Royal Caribbean: It's taking 'substantial discounts' to fill ships

Royal Caribbean today confirmed what anyone shopping for a cruise in recent weeks already knows: The economic downturn has forced the company to offer some monster deals.
With the economy tumbling, "both ticket sales and onboard revenue have been impacted," the company says in a statement accompanying the release of its most recent quarterly earnings. "It has required substantial discounts to generate the requisite volume."
Royal Caribbean says its profits for the fourth quarter of 2008 plunged by 98% from a year ago to just $1.5 million, or one cent per share, as it lowered prices, and the company offered a grim outlook for profits over the coming months. The results were below already lowered Wall Street expectations.
"As previously described, bookings began to suffer a substantial downturn in September," the line says in the statement.
Royal Caribbean says net yields for the 4th quarter -- the amount it brought in per cabin -- dropped 5.9% from the same quarter a year ago. It says net yields for the first quarter of 2009, currently underway, could be down a far heftier 14% to 16%. The company expects to lose tens of millions of dollars this quarter (it estimates the loss at 30 to 35 cents per share).
"The fourth quarter was an extremely difficult operating environment, and we expect even more challenges in 2009," Royal Caribbean Chairman and CEO Richard Fain was quoted as saying.
Still, Fain sees some signs of hope in the bookings coming in this month -- the start of the busy "Wave" season when many cruisers make their plans for the year. "Pricing is still very difficult, but booking patterns have begun to stabilize," he says.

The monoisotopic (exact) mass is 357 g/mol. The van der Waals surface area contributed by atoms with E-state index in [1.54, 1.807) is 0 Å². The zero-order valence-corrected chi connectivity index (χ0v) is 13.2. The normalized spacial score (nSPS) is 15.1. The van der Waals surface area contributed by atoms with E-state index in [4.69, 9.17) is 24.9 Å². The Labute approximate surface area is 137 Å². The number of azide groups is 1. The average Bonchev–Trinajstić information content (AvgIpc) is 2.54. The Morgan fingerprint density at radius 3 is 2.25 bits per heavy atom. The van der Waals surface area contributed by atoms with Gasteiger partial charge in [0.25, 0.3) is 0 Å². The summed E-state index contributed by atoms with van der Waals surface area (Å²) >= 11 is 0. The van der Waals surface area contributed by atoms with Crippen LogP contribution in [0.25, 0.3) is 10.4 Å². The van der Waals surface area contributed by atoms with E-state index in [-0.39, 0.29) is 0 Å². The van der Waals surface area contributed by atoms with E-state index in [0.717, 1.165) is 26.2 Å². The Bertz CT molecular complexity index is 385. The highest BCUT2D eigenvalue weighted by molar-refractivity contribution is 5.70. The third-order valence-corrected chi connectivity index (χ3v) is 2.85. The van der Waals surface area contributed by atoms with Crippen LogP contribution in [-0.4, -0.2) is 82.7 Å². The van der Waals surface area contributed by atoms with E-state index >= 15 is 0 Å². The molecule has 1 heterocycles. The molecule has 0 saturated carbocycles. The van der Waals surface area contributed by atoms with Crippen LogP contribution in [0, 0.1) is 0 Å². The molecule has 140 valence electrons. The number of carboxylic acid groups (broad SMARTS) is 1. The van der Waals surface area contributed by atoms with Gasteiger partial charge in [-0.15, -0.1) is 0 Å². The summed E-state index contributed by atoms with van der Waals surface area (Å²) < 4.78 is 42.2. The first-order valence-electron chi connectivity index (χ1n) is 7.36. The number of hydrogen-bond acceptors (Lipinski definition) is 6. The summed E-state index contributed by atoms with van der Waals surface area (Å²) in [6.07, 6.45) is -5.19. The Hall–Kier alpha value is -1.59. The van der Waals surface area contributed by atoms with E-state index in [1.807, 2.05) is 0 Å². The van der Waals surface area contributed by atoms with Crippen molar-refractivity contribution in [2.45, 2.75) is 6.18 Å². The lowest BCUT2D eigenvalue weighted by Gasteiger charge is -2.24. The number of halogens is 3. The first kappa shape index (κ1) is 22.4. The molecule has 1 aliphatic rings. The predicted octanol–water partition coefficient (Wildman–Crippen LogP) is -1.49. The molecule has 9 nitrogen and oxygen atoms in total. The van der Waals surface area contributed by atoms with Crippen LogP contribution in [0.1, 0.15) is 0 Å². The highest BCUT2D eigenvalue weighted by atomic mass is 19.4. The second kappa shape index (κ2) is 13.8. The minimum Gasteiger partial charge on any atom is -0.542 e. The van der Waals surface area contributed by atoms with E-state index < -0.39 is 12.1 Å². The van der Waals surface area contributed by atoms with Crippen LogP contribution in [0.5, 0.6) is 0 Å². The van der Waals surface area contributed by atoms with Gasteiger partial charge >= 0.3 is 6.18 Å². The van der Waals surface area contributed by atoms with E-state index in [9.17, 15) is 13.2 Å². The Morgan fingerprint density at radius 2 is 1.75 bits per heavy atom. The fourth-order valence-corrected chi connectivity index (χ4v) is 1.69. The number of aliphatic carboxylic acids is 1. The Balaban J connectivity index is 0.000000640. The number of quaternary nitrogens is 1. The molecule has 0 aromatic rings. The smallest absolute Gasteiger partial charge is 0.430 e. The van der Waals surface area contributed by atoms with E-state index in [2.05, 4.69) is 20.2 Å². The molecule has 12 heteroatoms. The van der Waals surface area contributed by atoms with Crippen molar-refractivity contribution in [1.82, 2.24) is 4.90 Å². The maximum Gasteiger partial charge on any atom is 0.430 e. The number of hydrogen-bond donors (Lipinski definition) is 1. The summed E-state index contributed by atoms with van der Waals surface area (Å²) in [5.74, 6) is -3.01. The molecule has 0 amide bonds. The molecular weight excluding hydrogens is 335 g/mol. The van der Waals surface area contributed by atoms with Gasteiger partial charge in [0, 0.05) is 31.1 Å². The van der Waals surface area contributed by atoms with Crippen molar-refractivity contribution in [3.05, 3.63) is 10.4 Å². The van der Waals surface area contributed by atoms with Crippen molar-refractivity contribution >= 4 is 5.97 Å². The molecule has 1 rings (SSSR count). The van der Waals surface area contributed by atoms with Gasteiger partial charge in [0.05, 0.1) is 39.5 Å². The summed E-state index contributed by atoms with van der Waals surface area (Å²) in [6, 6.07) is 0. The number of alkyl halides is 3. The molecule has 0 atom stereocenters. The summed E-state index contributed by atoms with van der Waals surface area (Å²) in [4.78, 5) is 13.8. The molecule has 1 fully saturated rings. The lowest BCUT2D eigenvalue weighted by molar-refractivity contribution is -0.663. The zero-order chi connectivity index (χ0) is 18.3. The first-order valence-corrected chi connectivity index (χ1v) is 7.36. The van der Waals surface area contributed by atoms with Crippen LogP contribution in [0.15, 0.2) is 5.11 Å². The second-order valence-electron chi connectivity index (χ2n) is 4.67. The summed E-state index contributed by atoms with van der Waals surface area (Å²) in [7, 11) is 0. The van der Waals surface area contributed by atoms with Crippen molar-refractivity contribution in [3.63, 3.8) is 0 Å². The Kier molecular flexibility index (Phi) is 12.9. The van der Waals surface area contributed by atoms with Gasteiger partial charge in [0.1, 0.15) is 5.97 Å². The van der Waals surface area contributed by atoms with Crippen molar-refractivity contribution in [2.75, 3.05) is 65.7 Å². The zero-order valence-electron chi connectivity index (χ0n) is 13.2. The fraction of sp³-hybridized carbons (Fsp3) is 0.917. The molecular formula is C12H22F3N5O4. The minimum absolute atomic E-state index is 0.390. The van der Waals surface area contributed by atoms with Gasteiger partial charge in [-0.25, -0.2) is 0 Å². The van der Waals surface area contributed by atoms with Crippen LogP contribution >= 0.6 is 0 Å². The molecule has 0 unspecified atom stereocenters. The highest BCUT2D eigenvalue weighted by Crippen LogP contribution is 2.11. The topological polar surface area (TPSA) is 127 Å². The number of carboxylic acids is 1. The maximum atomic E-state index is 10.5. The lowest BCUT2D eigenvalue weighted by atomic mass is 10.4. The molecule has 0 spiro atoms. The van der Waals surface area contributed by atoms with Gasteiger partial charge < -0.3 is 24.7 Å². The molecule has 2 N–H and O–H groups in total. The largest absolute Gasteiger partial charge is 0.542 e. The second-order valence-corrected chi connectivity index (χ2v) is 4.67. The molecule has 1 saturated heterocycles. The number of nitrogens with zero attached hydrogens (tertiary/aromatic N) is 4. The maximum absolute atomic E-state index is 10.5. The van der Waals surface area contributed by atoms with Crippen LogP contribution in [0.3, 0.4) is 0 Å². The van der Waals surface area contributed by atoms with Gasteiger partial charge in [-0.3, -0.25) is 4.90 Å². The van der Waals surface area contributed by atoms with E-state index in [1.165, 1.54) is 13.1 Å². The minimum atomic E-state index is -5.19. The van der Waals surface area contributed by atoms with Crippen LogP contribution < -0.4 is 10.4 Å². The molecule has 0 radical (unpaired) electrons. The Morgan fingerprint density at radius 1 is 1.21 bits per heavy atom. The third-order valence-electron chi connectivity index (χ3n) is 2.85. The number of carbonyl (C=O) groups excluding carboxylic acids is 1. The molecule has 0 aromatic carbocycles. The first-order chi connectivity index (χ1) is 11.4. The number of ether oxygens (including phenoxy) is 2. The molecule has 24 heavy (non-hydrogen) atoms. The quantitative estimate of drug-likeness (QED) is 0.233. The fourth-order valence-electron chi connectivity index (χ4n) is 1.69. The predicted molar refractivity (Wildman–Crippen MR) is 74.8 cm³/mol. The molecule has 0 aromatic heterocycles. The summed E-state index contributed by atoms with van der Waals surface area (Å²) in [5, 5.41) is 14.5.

Wall Street analysts have grown increasingly concerned about Royal Caribbean's financial position in recent months, noting that the company already is heavily in debt and has obligations to pay out billions of dollars more for ships it has ordered for delivery over the next three years.
On Wednesday, a Barclays Capital analyst warned that investors don't appreciate the magnitude of the decline in cruise ship demand. "While we believe RCL will stay solvent, we estimate the company would become precariously close to facing liquidity issues," Barclays noted. The firm slashed its price target for Royal Caribbean from $20 to $1 a share.
Royal Caribbean shares dropped more than 20% in early trading today on the New York Stock Exchange to under $7 a share. The company's stock is down about 80% over the past 12 months.
Royal Caribbean is the parent company of several cruise lines including Royal Caribbean, Celebrity Cruises and Azamara Cruises.